BEIRUT — Fighting in eastern Syria between Islamic rebel brigades and an al-Qaida splinter group has killed more than 630 people and uprooted at least 130,000 since the end of April, an activist group said Tuesday.
The clashes in Deir el-Zour province, which borders Iraq, are part of broader rebel-on-rebel clashes that have raged across opposition-held northern Syria since early January. The violence pits rebel groups, including the al-Qaida-affiliated Nusra Front, against the Islamic State of Iraq and the Levant, which was disavowed by the terrorist network earlier this year because of its brutality.
This war-within-a-war has been a massive drain on resources and manpower on the opposition in Syria, undermining its fight against President Bashar Assad in the wider civil war. Since January, more than 6,000 people have been killed in the infighting, according to activists.
The Britain-based Syrian Observatory for Human Rights said the fighting in Deir el-Zour alone has killed 634 since April 30. It said the tally includes 39 civilians, 354 rebel fighters, including many from the Nusra Front, and 241 gunmen from the Islamic State.
Once spread across much of northern Syria, the Islamic State withdrew many of its far-flung fighters to its stronghold in the northern city of Raqqa earlier this year after other rebel factions, furious with the Islamic States' efforts to impose its hard-line interpretation of Islam, launched an offensive against the group.
But the Islamic State since has consolidated its hold on Raqqa and the surrounding province. Then in early May, its fighters pushed onward to the neighboring province of Deir el-Zour, capturing villages and towns along the Euphrates River and closing in on the provincial capital, the city of Deir el-Zour.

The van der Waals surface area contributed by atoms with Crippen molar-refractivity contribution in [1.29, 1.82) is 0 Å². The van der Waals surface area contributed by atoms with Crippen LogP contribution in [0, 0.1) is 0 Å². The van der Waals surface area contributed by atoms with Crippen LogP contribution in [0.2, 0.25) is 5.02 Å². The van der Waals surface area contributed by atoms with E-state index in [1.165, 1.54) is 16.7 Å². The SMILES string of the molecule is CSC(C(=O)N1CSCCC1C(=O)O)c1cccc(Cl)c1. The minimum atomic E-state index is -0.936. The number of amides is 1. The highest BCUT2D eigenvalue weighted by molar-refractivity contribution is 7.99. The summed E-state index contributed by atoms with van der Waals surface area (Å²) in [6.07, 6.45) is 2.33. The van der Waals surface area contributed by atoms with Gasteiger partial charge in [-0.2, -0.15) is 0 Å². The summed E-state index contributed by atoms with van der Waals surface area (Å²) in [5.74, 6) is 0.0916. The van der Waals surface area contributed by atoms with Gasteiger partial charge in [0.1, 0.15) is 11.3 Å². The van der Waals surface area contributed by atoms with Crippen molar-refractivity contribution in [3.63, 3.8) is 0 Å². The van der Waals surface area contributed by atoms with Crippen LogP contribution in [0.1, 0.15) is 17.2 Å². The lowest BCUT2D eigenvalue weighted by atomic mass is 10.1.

Also Tuesday, the government began releasing people from at least two prisons under a "general amnesty" offered by Assad following his re-election last week.
A police official in Damascus said an unknown number of prisoners were released Tuesday from the Adra prison northeast of the capital.
Observatory director Rami Abdurrahman confirmed that some people were freed in Adra as well as in Aleppo, but said "we don't know exactly how many have been released up till now."
Syria's state news agency has not said whether the amnesty would apply to the tens of thousands of anti-government activists, protesters, opposition supporters and their relatives that international rights groups say are imprisoned in the country. It does, however, cover foreign fighters, who will not be prosecuted if they surrender, according to SANA.
Associated Press writer Albert Aji in Damascus, Syria, contributed to this report.